I am grateful for this opportunity to speak to you at the beginning of this spring semester. Sister Clark and I love you very much.
One of the overarching themes in the Book of Mormon is captured in this remarkable promise the Lord made to Lehi and to all who come to the land of promise:
Inasmuch as ye shall keep my commandments ye shall prosper in the land; but inasmuch as ye will not keep my commandments ye shall be cut off from my presence.1
In this verse the Lord teaches us that the opposite of prospering is to be cut off from His presence and, thus, from all of the blessings that flow from Him. To prosper in the land is to receive all the blessings that God has prepared for us.
Obedience connects us to the Savior and opens channels for His love and power to flow into us, much like life-giving nutrients flow from the trunk of a tree into its branches. The Savior said:
I am the vine, ye are the branches: He that abideth in me, and I in him, the same bringeth forth much fruit: for without me ye can do nothing.
If ye keep my commandments, ye shall abide in my love; . . .
These things have I spoken unto you, that my joy might remain in you, and that your joy might be full.2
The Lord gives us commandments so that we might have His love, joy, and power in our lives. When we disobey those commandments, we weaken our connection to Him. If we do not repent, we become cut off from the source of divine power and joy in life. But the more we obey His commandments, the more we draw near to Him, the stronger the connection becomes, the greater the joy we experience, and the more we become like Him. We abide in Christ, and we prosper in the land.
Once we see commandments as a blessing, our whole attitude towards obedience changes. Obedience stops being something that weighs on us because we are supposed to do it and becomes something we want to do because we know it brings blessings and joy, and we know it is the way to become more like Christ. The kind of obedience that connects us to Christ and brings divine love, power, and joy into our lives is not a reluctant, surface kind of obedience. It is obedience of the whole heart and soul. It is deep obedience.
President Ezra Taft Benson described that change of attitude and deep obedience in this way:
“When obedience ceases to be an irritant and becomes our quest, in that moment God will endow us with power.”3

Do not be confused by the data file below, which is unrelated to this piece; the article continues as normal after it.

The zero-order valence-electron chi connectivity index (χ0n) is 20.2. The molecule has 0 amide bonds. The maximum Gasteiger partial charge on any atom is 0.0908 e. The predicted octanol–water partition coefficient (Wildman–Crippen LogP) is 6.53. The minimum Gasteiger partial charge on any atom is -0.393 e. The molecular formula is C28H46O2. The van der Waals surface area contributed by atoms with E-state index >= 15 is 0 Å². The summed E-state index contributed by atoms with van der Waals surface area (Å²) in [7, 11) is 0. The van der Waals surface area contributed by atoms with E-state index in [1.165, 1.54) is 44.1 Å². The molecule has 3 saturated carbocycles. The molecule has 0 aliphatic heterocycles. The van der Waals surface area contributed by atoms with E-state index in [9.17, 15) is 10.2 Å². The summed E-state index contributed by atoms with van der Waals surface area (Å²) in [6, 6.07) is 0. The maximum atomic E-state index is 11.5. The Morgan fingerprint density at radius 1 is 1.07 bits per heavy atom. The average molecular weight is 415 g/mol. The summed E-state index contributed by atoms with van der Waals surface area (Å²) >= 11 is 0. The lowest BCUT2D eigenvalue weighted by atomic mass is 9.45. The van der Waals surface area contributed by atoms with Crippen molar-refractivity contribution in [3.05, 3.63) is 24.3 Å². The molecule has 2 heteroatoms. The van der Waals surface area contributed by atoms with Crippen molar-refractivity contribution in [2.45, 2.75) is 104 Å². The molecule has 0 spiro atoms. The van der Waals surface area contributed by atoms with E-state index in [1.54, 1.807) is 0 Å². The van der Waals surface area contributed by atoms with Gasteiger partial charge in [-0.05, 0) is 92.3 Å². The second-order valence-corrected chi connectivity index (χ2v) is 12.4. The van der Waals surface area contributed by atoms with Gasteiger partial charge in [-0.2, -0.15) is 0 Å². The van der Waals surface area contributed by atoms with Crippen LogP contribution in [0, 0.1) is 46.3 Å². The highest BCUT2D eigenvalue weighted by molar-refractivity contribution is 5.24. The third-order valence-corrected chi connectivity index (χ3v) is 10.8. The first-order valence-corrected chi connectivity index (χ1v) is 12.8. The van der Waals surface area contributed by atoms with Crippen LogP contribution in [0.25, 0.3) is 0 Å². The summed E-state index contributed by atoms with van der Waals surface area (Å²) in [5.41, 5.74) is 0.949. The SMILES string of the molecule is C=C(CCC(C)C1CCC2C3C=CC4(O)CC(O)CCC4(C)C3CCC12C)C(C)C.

Brothers and sisters, I want you to prosper in this land. I want you to have every blessing God has prepared for you at BYU–Idaho and all through your lives. That is why I will speak today about deep obedience to the commandments of the Lord. I pray that the Holy Ghost will be with us.
Please turn with me to the 59th section of the Doctrine and Covenants given to the Prophet Joseph Smith in Jackson County, Missouri, on August 7, 1831. Section 59 is a wonderful statement of the Lord’s hopes for, and promised blessings to, those who keep His commandments. In verses 1 through 4 the Lord addresses the revelation to those “whose feet stand upon the land of Zion,” and promises them wonderful blessings if they are “faithful and diligent before [Him].”4
We can liken this scripture to ourselves. We, too, have come to a place set apart for us where we seek to build Zion. And the Lord will bless us just as He promised to bless the Missouri Saints.
Brothers and sisters, this is an invitation from the Lord to rise up to the great privileges and responsibilities before us. Just look around at all He has prepared for us. Think of the temple on the hill, the opportunities in this university, and this beautiful new Center in which we gather. Think about why God would put all of this in one place and then bring us here to study, work, and learn together. We have been called to discipleship and leadership in the great work of the Lord in the last dispensation. And the way forward and upward, the way to prosper in the land, is deep obedience to the Lord.
As we read section 59 together, I will highlight five dimensions of deep obedience: (1) love God with all your heart; (2) walk the strait and narrow path; (3) bring to the Lord a sacrifice of a broken heart and a contrite spirit; (4) keep the Sabbath Day holy; and (5) do all these things with gratitude and a cheerful heart.
Let’s begin with the love of God in verse 5.
Love God . . . with all your heart
Wherefore, I give unto them [us] a commandment, saying thus: Thou shalt love the Lord thy God with all thy heart, with all thy might, mind, and strength; and in the name of Jesus Christ thou shalt serve him.5
Our Heavenly Father wants all we have to give—our physical and mental capacity, our attitudes and desires—totally committed to serving Him in the name of His Son. He wants to write the gospel covenants in our hearts so that the promises we make to Him become our deepest desires, our most important commitments.
As the Lord told Jeremiah:
But this shall be the covenant that I will make with the house of Israel; . . . I will put my law in their inward parts, and write it in their hearts; and will be their God, and they shall be my people.6